“The entertainment side looks at Thursday Night Football as a great asset,” said Michael Thorn, Fox Entertainment president. “It will help us drive circulation and will help both the new shows and the returning series.”
Fox is as focused on its returning shows as it is its freshmen. Last season, Fox launched The Gifted, 9-1-1, The Resident and The Orville. Thorn said it’s a “huge priority” to “cement their standing as breakout shows.”
New cast members are livening up returning series. Seann William Scott plays Murtaugh’s new partner in Lethal Weapon, and Jennifer Love Hewitt plays Maddie in Ryan Murphy rescue drama 9-1-1. Hewitt plays a 911 operator and sister of firefighter character Buck. “She’s really finding herself as a 911 operator,” Love Hewitt said, “but also hiding out as a 911 operator.”
Friday is comedy night, with Last Man Standing, the Tim Allen laugher that was cancelled after six seasons on ABC, and The Cool Kids, which comes from It’s Always Sunny principal Charlie Day. Thorn expects a “really strong premiere” for Last Man Standing Sept. 28, teased by a robust social presence in its premiere night approach.
He calls Cool Kids “a really funny, distinctive comedy,” and notes the “incredible voice” of Day and the show’s “all-star cast.”
Thorn is also big on midseason debutant The Passage, a thriller drama based on Justin Cronin’s novels, starring Mark-Paul Gosse-laar as a federal agent and Amy Bellafonte as a girl chosen to be a test subject at a secret medical facility. Thorn calls The Passage “a hugely ambitious drama.”
NBC: Windy City Wednesdays
BIG SWINGS: Manifest, New Amsterdam
STRATEGY: Use ratings-hogging hits to launch limited number of newbies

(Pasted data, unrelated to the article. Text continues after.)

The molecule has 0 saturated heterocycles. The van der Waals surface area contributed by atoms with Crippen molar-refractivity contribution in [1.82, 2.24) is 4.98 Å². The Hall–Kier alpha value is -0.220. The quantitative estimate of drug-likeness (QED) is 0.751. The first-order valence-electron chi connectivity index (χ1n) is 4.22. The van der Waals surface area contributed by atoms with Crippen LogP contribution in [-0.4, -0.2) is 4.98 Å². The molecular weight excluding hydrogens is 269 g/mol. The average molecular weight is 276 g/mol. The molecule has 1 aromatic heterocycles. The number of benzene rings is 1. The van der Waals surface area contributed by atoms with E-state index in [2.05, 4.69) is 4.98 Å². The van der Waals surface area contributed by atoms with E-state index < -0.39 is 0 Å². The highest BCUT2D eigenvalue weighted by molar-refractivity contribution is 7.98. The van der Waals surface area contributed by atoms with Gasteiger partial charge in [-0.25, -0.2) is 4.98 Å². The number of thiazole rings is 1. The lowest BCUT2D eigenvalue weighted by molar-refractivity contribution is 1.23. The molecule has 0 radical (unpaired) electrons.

Whereas the old days of NBC involved a massive maelstrom of new shows debuting in the fall, the network unveils a mere pair of dramas, Manifest and New Amsterdam, and comedy I Feel Bad. Manifest, a mythology mystery stemming from a turbulent flight, leads out of The Voice starting Sept. 24. New Amsterdam, about a renegade doctor pushing unorthodox methods to get a hospital back to its former glory, comes out of This Is Us beginning Sept. 25.
Those aren’t bad lead-ins.
This Is Us starts its third season Sept. 25. Jack is dead — can any This Is Us viewer look at a Crock-Pot without feeling a pang of sadness? — but will surely live on in flashbacks. NBC isn’t saying a word about new storylines.
“I expect it is going to do very well,” Bader allowed. “In its second season, we saw less ‘catch-up’ viewing occurring during the season as more people were watching new episodes on its air date, or closer to it. We expect that trend to continue.”
Wednesdays are Chicago days kicking off Sept. 26, with Chicago Med at 8 p.m., Chicago Fire at 9 and Chicago P.D. at 10. It is NBC’s first time stacking Dick Wolf’s Windy City dramas, which lends itself to crossover stories.
NBC does not have Thursday Night Football, which it split with CBS last year. The network will miss the ratings, though plotting a fall schedule is certainly easier without primetime gridiron games on in the fall. NBC, of course, does have Sunday Night Football.
On the comedy side, Amy Poehler’s I Feel Bad starts Oct. 4, leading out of Superstore and Will & Grace on Thursdays. It’s about “being perfectly OK with being imperfect,” according to NBC.